So for the sake of pregnant people everywhere, let’s draw the line and make it illegal to ask the baby’s name. I mean, we might have to address the situation in the Middle East first, but as soon as that’s dealt with I expect David Cameron to get straight on this.

I hope Victoria Coren Mitchell is reading this.

It’s quite annoying when a woman selling wedding rings takes down your fiancé’s details and then laughs in your face. The joke? I was going to have to take his surname and it’s such an awful name.

First of all, the love of my life hasn’t actually got a particularly rubbish name. It’s a bit awkward because he always has to spell it out but it’s not Cockburn, Bumstead or Shufflebottom.

But of course, that’s not my point. I was horrified that she thought that in 2014 I have to take my fella’s surname. We didn’t buy rings from her, in case you hadn’t guessed. Once we were married, a new acquaintance heard I hadn’t changed my name and said, “Really? So is he your bitch then?”

I can’t tell you how opposed I am to women taking their husband’s surname. Oh, wait, yes, I can. Why the hell should I lose my identity just because I’ve got married? Anyone who’s ever known me or ever Facebook-stalked me now no longer has my name. I’ve become someone else apparently, just because we’ve simplified the legal aspects of our joint life together. Oh, he’s still the same guy. I’m the one who’s become somebody else. Why would I sign up to that?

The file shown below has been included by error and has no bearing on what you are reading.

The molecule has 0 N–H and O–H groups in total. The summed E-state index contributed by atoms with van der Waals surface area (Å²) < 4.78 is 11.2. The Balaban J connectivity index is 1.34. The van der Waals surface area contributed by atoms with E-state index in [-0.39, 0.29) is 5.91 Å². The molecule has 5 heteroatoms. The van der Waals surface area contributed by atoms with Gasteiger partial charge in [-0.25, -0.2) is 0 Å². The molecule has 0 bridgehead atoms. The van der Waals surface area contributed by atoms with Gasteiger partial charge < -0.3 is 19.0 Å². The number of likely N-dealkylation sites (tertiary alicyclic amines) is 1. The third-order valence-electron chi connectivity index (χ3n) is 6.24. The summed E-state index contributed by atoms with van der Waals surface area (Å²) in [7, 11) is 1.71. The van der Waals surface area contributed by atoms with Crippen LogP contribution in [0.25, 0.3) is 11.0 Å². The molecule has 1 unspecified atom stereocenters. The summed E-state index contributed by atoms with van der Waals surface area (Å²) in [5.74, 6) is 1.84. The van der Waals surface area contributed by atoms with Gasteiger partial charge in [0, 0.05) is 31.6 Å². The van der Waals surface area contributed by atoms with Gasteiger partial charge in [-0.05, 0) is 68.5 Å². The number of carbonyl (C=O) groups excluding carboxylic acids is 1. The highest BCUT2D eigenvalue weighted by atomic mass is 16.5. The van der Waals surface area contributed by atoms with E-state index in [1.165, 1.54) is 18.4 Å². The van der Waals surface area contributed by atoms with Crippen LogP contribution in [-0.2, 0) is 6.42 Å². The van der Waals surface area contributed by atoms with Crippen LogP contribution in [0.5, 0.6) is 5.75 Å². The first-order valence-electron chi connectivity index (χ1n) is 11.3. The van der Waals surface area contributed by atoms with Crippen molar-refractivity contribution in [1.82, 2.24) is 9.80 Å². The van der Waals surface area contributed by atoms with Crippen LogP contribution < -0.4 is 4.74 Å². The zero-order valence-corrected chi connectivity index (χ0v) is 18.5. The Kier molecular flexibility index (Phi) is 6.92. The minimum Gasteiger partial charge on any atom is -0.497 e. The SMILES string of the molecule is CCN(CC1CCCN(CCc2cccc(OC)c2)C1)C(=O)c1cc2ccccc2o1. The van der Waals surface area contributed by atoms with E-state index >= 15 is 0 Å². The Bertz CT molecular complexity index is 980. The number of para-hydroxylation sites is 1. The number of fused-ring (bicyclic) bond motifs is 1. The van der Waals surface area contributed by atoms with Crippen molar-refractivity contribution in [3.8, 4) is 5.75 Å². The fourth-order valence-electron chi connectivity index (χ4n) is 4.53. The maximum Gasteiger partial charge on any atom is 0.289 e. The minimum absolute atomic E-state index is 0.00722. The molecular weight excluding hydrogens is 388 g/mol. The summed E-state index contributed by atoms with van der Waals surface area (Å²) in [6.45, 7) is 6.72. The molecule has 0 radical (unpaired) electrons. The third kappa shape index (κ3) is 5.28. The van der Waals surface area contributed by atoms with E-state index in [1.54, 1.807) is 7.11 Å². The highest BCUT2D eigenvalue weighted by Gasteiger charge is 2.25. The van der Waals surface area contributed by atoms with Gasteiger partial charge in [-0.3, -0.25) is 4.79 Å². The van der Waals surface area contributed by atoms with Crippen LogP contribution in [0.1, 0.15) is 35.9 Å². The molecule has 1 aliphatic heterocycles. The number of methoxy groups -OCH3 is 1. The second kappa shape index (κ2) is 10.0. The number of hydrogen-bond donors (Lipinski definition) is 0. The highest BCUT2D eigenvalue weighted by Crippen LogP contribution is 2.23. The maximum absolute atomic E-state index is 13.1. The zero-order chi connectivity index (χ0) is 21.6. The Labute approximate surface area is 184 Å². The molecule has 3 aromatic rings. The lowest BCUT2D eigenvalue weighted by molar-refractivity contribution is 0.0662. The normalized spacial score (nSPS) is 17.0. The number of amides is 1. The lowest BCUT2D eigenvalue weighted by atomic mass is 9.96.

And even worse, changing your name is a total ball ache. Every piece of ID has to be altered. Every bill. Every email address. Every personalised fountain pen. Surely if the moral grounds don’t convince you, the administrative ones do?

So why do women do it? Tradition is apparently a biggie. But it’s traditional to hang out your blood-stained sheets the morning after your wedding and we don’t do that anymore. Well, I didn’t. And we don’t exactly have a strong tradition of women’s rights in Britain. It’s traditional to ban women from voting or owning property too.

One friend told me she wanted to take her husband’s name to express her love for him. I wonder how he erased his identity in order to express his. She also pointed out that the great benefit of women’s lib is the right to choose, including whether to take your man’s name or not. I’m afraid I don’t accept that either. People choose to take heroin but it’s still a really bad thing for society. Some women say they choose to wear burkas. Anyone who’s ever watched Derren Brown will know that we don’t actually make choices based on our own freewill. We’re coerced by forces that we don’t understand and it requires huge awareness to break these forces.